The stele pictured above is carved with the typical motif of a Greek or Roman temple, yet, during the time that this stele was decorated, Christian churches of a much different architectural design had already been built many years prior.
One such church was the Church of Laodikeia, which was designed and built in the 4C AD, and is one of the first seven Christian churches ever built, and is not too distant from Amorium.
Wreaths of glory, grape vines for wine, bulls heads of sacrifice, honey of bees, mirrors of beauty, oil lamps, shields and swords of gallantry; all things that were valued in life, were hoped for in the afterlife, and thusly adorned the stele of the dead.
Many stele were repurposed in other buildings and various constructions, such as walls, fountains, walkways, and so on.  In the courtyard of the Hisar mosque, a grave member/stele has been repurposed as a decorative facade for fountain fixtures (pictured below).
This sort of repurposing can be seen throughout the towns and villages of Turkey, so, when traveling through these small towns and villages, be sure to look closely.
The antique water well pulley sits in place as if it has been there for thousands of years, and notice the well hole in the ground, which is covered with a sheet on tin.
Pictured below, a future fountain wall sits alongside a side road waiting for repurposing.  Notice below how Christianity is slowly making way into the culture of the past; here, the newly adopted Christian crosses are prominantly sculpted within the doors of the Greek/Roman temples, which are only lightly engraved in the stone.
Pictured below, with the Hellenistic city mound/walls rising in the background, a Byzantine era baths complex has been excavated and seemingly abandoned.
The rusted awnings and inaccessibility are a testament to the lack of interest in this site by tourists, and thus, no longer a priority, it has been allowed to become extremely overgrown.
I always ask myself, 'Why don't the guards who are tasked with protecting these sites from looters take more interest in preserving some sort of accessibility to these antiquities?', because basically, most of them just sit around all day drinking tea, while waiting for their pension to kick in.
Amorium was very difficult to discern and walk around, especially within and atop the Hellenistic city, as there are no trails cut, signposts placed, or information boards provided.  Notice the high cut boots that the guard is wearing, and for good reason, because the scrub in these fields can rip your clothes and cut your skin with a vengeance, not to mention the enormous snakes and scorpions!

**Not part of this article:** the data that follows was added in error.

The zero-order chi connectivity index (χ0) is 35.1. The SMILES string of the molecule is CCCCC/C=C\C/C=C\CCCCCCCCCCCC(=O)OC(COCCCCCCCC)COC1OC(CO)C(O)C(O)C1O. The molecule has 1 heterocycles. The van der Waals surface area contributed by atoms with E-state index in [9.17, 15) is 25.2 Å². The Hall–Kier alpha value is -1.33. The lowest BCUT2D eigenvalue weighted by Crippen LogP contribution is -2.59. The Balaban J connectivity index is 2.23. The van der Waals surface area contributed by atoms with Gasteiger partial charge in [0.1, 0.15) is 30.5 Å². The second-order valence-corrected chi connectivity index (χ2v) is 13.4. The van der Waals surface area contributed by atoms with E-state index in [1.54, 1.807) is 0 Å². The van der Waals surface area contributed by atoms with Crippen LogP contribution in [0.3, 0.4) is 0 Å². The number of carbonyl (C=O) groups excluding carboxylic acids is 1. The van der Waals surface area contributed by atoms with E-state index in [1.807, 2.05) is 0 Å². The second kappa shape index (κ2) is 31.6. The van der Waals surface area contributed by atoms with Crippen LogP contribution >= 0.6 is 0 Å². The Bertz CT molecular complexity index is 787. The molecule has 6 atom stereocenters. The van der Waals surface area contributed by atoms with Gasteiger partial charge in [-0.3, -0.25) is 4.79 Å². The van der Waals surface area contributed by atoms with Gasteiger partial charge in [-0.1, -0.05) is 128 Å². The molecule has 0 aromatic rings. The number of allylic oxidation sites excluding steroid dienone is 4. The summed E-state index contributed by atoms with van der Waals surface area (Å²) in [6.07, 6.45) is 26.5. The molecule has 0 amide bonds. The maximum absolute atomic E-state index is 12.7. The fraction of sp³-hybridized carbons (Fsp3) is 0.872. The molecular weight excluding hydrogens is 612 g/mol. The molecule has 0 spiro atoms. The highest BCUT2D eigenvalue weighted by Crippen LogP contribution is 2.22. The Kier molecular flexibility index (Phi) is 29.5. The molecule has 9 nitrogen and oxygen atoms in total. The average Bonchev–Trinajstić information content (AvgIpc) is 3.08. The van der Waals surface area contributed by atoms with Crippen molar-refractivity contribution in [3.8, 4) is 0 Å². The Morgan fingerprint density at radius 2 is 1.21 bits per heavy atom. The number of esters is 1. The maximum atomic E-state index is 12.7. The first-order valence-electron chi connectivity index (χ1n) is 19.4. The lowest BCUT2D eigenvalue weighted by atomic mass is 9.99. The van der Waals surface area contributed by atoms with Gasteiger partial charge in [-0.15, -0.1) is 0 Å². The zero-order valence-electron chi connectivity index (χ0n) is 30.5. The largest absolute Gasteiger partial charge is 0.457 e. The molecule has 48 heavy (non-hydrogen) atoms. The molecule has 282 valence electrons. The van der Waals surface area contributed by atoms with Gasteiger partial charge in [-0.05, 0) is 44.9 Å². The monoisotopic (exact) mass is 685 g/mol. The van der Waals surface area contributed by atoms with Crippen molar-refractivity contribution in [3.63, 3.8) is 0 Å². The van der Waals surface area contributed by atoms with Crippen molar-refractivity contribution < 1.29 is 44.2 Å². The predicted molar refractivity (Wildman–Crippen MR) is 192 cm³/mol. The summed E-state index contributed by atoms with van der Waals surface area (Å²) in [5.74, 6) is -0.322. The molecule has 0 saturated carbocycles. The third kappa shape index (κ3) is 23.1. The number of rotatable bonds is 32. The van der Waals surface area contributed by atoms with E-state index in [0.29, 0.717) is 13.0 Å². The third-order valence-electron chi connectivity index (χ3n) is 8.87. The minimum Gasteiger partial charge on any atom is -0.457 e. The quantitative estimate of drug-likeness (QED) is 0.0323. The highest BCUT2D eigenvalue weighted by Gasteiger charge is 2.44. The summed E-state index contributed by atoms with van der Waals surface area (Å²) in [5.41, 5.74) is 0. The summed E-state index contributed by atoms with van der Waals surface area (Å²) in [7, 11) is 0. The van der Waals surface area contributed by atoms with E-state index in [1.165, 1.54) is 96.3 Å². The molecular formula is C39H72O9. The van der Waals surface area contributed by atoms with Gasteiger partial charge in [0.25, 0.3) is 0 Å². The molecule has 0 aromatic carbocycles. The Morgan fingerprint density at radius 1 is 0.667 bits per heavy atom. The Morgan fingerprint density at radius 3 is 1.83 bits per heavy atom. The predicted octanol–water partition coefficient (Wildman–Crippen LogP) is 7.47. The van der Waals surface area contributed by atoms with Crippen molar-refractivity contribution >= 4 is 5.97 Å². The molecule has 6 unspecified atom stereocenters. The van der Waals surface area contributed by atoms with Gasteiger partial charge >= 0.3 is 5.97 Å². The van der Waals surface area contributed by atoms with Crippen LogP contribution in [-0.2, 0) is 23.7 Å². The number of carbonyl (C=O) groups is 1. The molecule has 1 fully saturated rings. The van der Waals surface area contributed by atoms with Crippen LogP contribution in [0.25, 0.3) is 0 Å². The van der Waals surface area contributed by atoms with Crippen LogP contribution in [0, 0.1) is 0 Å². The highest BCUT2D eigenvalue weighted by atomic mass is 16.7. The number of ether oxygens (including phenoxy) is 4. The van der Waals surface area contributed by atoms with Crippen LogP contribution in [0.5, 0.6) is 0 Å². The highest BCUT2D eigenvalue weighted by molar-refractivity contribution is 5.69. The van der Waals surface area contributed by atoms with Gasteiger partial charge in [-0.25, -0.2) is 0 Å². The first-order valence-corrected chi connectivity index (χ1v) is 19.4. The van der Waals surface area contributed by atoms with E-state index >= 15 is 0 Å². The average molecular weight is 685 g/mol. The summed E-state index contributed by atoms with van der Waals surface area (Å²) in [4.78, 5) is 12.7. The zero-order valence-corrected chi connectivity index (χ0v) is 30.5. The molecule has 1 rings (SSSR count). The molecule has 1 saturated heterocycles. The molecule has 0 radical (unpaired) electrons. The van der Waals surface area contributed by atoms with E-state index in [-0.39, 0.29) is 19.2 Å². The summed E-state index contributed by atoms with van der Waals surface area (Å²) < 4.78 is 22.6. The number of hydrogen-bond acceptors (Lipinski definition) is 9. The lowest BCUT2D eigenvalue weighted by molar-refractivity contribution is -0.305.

Near the guard house, which can be seen in the top left of the photo above, there is a Byzantine era building with numerous large rooms separated by well preserved walls.  From what I could deduct, this was an administration building or basilica, which had been constructed from odd blocks and marble members quarried from earlier Roman and Hellenistic buildings.
This sort of repurposing on such a grand scale signals a number of possibilities; one, that there was a lack of funds and/or will to invest in new building materials, two, a lack of artisans to carry out such skilled work, three, a gathering together of the pieces left in ruin following some sort of destruction, four, some inconceivable event that is lost to time.  Perhaps this is all that could be mustered by the Byzantines following their retaking of the city after the sacking carried out by Abbasid Caliph al-Mu'tasim in 838.
As can be seen in the map below, Amorium was a principle Theme within the Byzantine Empire.
Known as the Theme of the Anatolics, these were a mesh of military-civilian provinces and cities ruled by powerful strategoi, or, military governors, whose armies played an important role in guarding the provinces and cities from attack or invasion from the enemies of the Byzantine Empire.
Today, Amorium is just a sleepy little hamlet out in the middle the windswept Anatolian plain, its history mostly forgotten by the locals, its antiquities shunned by the tourists, its wealth of place long passed, and be that as it may, I must declare, that this lowly traveller finds absolute solace in the fact that there is still a place to come to called Amorium.

*All photos and content property of Jack A. Waldron (photos may not be used without written permission)